Cartilage Repair Treatment

Cartilage is a tissue that is found within joints. It is a 2-3mm thick layer of’ soft bone’ that covers the hard bone, and this layer allows the joint to move smoothly without pain.

Cartilage damage takes many forms. In cases where there is more severe damage, it will not be able to recover properly.

Cartilage Repair Treatment is a biological treatment that encourages the patient’s own body to repair the damaged cartilage.  At Centurion, Cartilage Repair Treatment is a frequently-performed treatment with very high success rates. The treatment removes the patient’s pain, prolongs the lifespan of the knee, and allows return to exercise and sports.

In the following examples, the knee is used, but the treatment is available for all major joints, ie the Knee, Ankle, Hip, Shoulder.

Typical Cases

  • The typical patient with significant cartilage damage has had knee pain for several months.
  • The pain is typically worse with activities such as running, exercise, climbing stairs, or squatting. Sometimes long walking causes pain, or sitting in one position for long causes pain.

  • The other common scenario is persistent pain after an injury eg car accident, fall where there is a sudden exertion of strength on the knee.

Example of MRI showing cartilage damage

  • This is an MRI scan image of the knee in cross-section view.

  • Blue outlines indicate the Kneecap bone (Patella bone) at the top, and the main knee bone (Femur bone) at the bottom.

  • Red marking shows normal cartilage.
  • The gap between the normal cartilage is an area of damaged cartilage. In this case, the damage is Full-Thickness, so that there is now an ulcer/crater in the cartilage over the Femur.

Another MRI Example

  • Again, the blue outline indicates the Patella bone (top) and Femur bone (bottom), and the red marking indicates the normal cartilage.

  • In this case, the cartilage ulcer is over the Patella bone.

What is done in the treatment?

  • Patients with MRI findings such as the ones shown above will benefit greatly from Cartilage Repair Treatment.

  • The treatment is done using a Key-Hole procedure, where 2 to 4 small openings of 6-7mm each are made around the knee, so that thin instruments can be used to perform the treatment.

  • The area of cartilage damage is first cleaned up, removing torn cartilage and leaving healthy cartilage.
  • The cartilage is then repaired by making small holes in the bony base and then injecting a commercially-available gel to regenerate the cartilage.

Case A - Trochlear cartilage repair

  • These images are of the same patient. The right image shows damaged cartilage like a crater, corresponding to the ulcer seen on the MRI.

  • The left image shows the defect after the damaged cartilage has been cleaned out, leaving only healthy cartilage.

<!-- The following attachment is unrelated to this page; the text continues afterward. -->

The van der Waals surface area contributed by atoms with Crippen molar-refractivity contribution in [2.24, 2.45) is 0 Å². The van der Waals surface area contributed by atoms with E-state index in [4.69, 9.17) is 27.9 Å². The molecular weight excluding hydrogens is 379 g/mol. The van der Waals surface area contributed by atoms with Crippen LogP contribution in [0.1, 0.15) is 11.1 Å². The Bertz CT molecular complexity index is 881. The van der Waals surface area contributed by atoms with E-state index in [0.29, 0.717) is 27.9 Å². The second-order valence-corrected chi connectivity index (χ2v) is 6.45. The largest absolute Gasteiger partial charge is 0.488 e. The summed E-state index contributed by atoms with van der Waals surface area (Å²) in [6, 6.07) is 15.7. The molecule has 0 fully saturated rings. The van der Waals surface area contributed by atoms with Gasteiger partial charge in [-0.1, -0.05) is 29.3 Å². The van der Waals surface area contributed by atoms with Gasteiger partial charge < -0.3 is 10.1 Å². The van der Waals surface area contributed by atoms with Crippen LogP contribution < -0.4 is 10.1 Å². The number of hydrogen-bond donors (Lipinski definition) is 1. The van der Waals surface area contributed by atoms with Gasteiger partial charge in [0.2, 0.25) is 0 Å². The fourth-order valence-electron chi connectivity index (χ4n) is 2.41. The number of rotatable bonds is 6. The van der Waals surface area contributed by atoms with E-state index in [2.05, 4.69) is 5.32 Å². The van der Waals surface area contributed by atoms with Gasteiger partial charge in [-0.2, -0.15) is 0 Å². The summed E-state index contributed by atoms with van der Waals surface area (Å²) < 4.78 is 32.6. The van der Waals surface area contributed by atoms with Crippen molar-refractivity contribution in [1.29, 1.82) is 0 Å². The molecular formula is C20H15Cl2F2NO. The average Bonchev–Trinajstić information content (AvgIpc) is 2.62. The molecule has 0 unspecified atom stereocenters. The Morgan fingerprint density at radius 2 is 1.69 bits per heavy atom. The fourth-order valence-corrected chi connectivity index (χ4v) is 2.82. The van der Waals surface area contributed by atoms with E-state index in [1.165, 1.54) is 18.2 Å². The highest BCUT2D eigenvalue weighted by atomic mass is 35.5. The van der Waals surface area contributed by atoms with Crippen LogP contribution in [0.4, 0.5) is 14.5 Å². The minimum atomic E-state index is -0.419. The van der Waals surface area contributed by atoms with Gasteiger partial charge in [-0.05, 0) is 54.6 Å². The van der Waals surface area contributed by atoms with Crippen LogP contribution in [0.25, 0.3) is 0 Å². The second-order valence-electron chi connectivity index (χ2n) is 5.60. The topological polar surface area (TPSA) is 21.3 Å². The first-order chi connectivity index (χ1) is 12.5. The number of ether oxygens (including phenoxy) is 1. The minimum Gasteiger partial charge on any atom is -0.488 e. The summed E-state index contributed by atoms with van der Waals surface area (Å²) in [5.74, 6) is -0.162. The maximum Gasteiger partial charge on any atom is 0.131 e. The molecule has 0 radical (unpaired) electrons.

• The right image shows the defect filled up with the injectable gel mixed with the patient’s blood.

Case B - Patella (Kneecap) cartilage repair

  • These images are of the same patient. The middle image shows torn nad tethered cartilage, corresponding to the full-thickness cartilage damage seen on the MRI.

  • The right image shows the process of clearing out damaged cartilage using an instrument called a curette.

  • The left image shows the process of making small holes in the bony base, called ‘micro-fracture’.

  • The middle image shows the injection of the gel.

  • The right image shows the completed re-surfacing of the defect.

Science behind the Treatment

  • This treatment stimulates the repair of damaged cartilage in cases where there has been cartilage wear-and-tear or in cases of cartilage injury. 

  • Removal of damaged cartilage is important as such damaged tissues will not heal and will continue to cause pain if left in the body.

  • The process of making small holes in the bony base allows the body’s own Mesenchymal Stem Cells to flow into the defect. Such cells come from marrow, or the internal soft bone.

  • To achieve reliable cartilage formation, the artificial gel, which is a collagen matrix, is injected into the defect and this effectively traps the Mesenchymal Stem Cells in the defect and allows the regeneration of cartilage. 

Recovery of a typical case

  • The patient stays for one night in the hospital for rest, antibiotics, and physiotherapy treatment the next day.

  • Patients use the assistance of 1 crutch to walk, for about 5 to 10 days.

  • Patients wear a knee brace to support the knee and prevent the knee from bending too much. The brace is typically used anywhere from 1 week to 4 weeks after treatment.

  • Physiotherapy starts about 2 weeks after treatment and may last for 4 to 8 weeks.

  • Patients may commence cycling and swimming about 4-6 weeks after treatment.

  • Patients may resume running and sports about 12 weeks after treatment.